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Holy Thursday - Innocence

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Harriet Blundell

on 19 July 2013

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Transcript of Holy Thursday - Innocence

Holy Thursday - Songs of Innocence
Going onto the second stanza, Blake uses repitition of the concrete noun "multitude" the use of the repitition accentuates the importance of how many children there are and how they are being affected by what is happening. The use of the metaphor 'these flowers of London town' enforces the children's innocence. Also the use of the collective noun 'flowers' shows how by comparing the children to flowers; they are fragile and they need a lot of care.
'Twas on a Holy Thursday, their innocent faces clean,
The children walking two and two, in red and blue and green;
Grey-headed beadles walked before, with wands as white as snow,
Till into the high dome of Paul's they like Thames waters flow.

O what a multitude they seemed, these flowers of London town!
Seated in companies they sit, with radiance all their own.
The hum of multitudes was there, but multitudes of lambs,
Thousands of little boys and girls raising their innocent hands.

Now like a mighty wind they raise to heaven the voice of song,
Or like harmonious thunderings the seats of heaven among;
Beneath them sit the aged men, wise guardians of the poor:
Then cherish pity, lest you drive an angel from your door.
In the first line of the first stanza we are introduced to the angelic imagery Blake uses to portray the children's physicality. The use of the pre-modifying adjective "innocent" shows the vulnerability of the children and that their appearance was only changed for that day, which enforces Blake's dislike towards the system that abuses children.

In the second line Blake describes how the children are walking and there is an internal rhyme which is shown when it says "two & two in red & blue" which shows the Biblical allusion to Noah's Ark, and the use of the primary colours red, blue and green show the colours of nature that show the innocence and purity of the children.

Blake uses antithesis in the third line when it says "Grey headed beadles walk'd before with wands as white as snow" the use of the pre-modifying adjective 'grey' to describe the beadles has negative connotations as it creates a dismal mood, whereas 'white' has positive connotations. The use of the simile 'wands as white as snow' creates a feeling of coldness yet importance because the children wouldn't be there if it wasn't for these people.
The second line 'Or like harmonious thunderings the seats of heaven among' Blake uses a simile and pathetic fallacy again. This adds effect because the pre-modifying adjective 'harmonious' portrays the beauty of the song that is sung when the children sing together. However the connotations of 'harmonious thunderings' are negative they create an image of a storm that is deafening with thunder and lightening, however the use of this simile is to add more of an effect to the previous line to show just how much power the children's song has.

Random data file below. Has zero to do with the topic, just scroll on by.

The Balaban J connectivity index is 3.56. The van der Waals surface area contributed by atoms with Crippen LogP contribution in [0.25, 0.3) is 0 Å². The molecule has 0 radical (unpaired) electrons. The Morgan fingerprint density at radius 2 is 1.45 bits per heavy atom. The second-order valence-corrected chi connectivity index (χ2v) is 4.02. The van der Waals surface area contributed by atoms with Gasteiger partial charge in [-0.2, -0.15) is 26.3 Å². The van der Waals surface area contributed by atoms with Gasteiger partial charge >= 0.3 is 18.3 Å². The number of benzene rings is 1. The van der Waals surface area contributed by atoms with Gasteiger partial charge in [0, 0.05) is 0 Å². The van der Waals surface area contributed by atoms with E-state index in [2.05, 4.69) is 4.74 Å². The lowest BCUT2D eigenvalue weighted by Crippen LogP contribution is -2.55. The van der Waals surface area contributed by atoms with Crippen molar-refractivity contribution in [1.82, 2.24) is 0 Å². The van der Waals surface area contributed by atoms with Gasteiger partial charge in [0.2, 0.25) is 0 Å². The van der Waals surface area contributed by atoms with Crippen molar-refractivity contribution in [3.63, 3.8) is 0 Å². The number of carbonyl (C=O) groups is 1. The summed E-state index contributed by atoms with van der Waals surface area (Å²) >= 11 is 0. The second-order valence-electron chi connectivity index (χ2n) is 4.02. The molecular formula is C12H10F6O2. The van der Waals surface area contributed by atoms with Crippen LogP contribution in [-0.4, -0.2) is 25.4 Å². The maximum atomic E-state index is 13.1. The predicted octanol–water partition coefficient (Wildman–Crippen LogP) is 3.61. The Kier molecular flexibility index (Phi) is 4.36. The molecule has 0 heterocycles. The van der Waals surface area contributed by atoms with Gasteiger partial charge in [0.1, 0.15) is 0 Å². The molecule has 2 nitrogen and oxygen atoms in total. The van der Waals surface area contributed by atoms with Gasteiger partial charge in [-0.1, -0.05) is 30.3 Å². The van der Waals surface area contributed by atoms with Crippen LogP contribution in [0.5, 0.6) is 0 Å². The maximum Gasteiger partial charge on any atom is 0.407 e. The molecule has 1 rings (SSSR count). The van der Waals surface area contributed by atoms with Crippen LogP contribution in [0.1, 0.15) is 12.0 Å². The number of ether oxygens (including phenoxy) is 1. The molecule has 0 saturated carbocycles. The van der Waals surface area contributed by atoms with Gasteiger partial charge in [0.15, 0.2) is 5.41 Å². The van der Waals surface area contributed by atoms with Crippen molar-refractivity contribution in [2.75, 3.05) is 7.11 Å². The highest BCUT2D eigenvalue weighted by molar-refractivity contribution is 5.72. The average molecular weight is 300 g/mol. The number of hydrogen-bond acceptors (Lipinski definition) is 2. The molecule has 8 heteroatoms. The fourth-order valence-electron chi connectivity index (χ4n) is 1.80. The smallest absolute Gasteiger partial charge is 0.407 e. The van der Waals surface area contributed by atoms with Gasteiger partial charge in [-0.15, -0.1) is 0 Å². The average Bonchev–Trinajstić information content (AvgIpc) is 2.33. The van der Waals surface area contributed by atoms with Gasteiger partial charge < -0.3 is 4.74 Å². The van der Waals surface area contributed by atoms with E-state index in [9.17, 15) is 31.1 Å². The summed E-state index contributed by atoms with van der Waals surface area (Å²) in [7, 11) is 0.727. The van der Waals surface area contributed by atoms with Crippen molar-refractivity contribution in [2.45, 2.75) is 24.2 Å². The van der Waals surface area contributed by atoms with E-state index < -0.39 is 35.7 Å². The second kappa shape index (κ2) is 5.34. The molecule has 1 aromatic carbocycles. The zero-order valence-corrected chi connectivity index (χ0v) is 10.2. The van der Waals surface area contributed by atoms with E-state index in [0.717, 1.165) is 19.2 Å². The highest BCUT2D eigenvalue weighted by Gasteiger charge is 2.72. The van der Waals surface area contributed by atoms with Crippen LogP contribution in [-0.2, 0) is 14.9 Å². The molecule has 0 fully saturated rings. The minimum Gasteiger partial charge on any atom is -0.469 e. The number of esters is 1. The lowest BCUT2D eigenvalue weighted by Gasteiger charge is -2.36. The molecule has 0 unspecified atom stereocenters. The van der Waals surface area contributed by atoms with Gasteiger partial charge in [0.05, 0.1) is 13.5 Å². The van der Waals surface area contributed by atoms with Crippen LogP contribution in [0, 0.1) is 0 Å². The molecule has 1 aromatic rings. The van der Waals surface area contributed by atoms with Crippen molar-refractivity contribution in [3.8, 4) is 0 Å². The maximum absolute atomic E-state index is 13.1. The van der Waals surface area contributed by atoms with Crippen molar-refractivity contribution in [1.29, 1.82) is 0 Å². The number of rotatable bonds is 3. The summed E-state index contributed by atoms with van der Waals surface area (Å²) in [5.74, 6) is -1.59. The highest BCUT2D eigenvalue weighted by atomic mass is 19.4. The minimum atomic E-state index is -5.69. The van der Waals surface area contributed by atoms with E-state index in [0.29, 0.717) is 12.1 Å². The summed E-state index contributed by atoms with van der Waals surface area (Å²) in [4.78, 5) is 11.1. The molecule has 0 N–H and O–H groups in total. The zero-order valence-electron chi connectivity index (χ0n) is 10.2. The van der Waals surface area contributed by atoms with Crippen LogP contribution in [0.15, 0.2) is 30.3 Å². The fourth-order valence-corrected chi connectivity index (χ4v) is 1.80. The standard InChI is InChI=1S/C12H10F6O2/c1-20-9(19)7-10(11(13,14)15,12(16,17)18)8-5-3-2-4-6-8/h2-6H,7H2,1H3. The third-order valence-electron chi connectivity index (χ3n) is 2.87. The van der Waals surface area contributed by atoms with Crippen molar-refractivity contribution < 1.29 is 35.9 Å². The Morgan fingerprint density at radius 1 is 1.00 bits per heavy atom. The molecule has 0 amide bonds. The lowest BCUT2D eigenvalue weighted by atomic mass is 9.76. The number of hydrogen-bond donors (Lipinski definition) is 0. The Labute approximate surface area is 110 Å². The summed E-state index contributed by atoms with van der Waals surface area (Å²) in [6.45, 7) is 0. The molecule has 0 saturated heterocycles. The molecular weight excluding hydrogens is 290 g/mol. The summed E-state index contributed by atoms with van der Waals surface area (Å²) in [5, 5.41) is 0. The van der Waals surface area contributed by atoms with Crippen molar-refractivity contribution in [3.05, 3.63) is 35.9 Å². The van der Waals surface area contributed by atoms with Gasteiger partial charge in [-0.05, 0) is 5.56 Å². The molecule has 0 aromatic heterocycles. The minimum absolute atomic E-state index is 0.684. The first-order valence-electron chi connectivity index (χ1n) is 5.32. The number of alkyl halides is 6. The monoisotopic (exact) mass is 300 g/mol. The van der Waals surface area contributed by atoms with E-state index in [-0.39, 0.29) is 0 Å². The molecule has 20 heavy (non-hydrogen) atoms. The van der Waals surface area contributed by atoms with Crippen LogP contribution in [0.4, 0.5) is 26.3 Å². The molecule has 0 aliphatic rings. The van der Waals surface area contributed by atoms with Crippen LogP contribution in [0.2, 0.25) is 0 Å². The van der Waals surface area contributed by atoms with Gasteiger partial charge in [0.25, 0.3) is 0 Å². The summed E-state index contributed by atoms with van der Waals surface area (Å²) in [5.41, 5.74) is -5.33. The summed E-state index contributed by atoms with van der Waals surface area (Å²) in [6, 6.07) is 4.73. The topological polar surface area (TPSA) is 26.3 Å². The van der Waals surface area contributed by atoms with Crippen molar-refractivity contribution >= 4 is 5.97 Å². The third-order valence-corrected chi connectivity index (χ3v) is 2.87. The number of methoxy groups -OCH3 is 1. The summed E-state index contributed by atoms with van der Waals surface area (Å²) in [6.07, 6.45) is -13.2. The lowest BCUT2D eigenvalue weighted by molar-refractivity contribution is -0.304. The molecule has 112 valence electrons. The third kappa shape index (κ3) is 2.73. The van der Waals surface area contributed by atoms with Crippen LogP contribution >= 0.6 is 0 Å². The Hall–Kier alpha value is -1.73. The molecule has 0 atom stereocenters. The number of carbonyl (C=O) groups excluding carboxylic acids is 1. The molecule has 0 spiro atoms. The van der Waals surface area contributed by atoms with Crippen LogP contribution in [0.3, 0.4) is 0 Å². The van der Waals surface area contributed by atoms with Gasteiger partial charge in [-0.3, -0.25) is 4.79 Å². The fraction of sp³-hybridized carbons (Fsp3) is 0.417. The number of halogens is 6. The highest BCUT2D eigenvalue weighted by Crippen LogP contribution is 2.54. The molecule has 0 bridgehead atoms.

Moving onto the second stanza, the first line says 'Now like a mighty wind they raise to heaven the voice of song' the simile in this line uses pathetic fallacy. The connotations linking to 'mighty wind' are negative as they create an image of a storm or treacherous weather conditions. The dynamic verb 'raise' is an allusion to Ascension Day which the poem is named after.

The use of the pre-modifying adjective 'mighty' shows the power of the children's song despite being earlier described as innocent which has connotations of vulnerability. In addition it emphasises the strength of the thousands of children over the beadles as they are shown to be seating 'beneath' the children. This is the only time the children have power over the beadles.
Furthermore, Blake uses an adverb 'beneath' to imply that the children, along with their song, are rising to heaven. The use of 'aged men' shows that the old has out lived the young. This is an unusual idea as the mortality rate was at a high rate when Blake was alive, this may suggest that they are spiritual beings.

The use of the noun 'gurdians' is an allusion to the belief of gurdian angels and the idea that God was sent by the angels to look over the poor and protect the people who are suffering. This suggests that the children have been sent to heaven in order to protect them the cruelty of life.
Finally, the last line of the third stanza 'Then cherish pity, lest you drive an angel from your door' this acts a warning because the narrative voice changes from third person to second person 'you'. Blake directly addresses the audience warning them of the consequence of turning children away from their home when they are needed most. The poem shows that if a child are turned away they will end up in a work house being abused by people who are supposedly meant to be looking after them; also it shows the children are gifts from God.
Holy Thursday has three stanzas which are quatrain and consists of two rhyming couplets and an AABB ryhme scheme.

There is a semantic field of religion throughout the poem and this is shown by the use of the concrete nouns 'Pauls', 'lambs', 'heaven', 'guardians'and 'angel' the nouns themselves draw attention to the importance of religion at the time Blake was alive. Also it emphasises what Blake is trying to get across; the innocence and vulnerability of the children.
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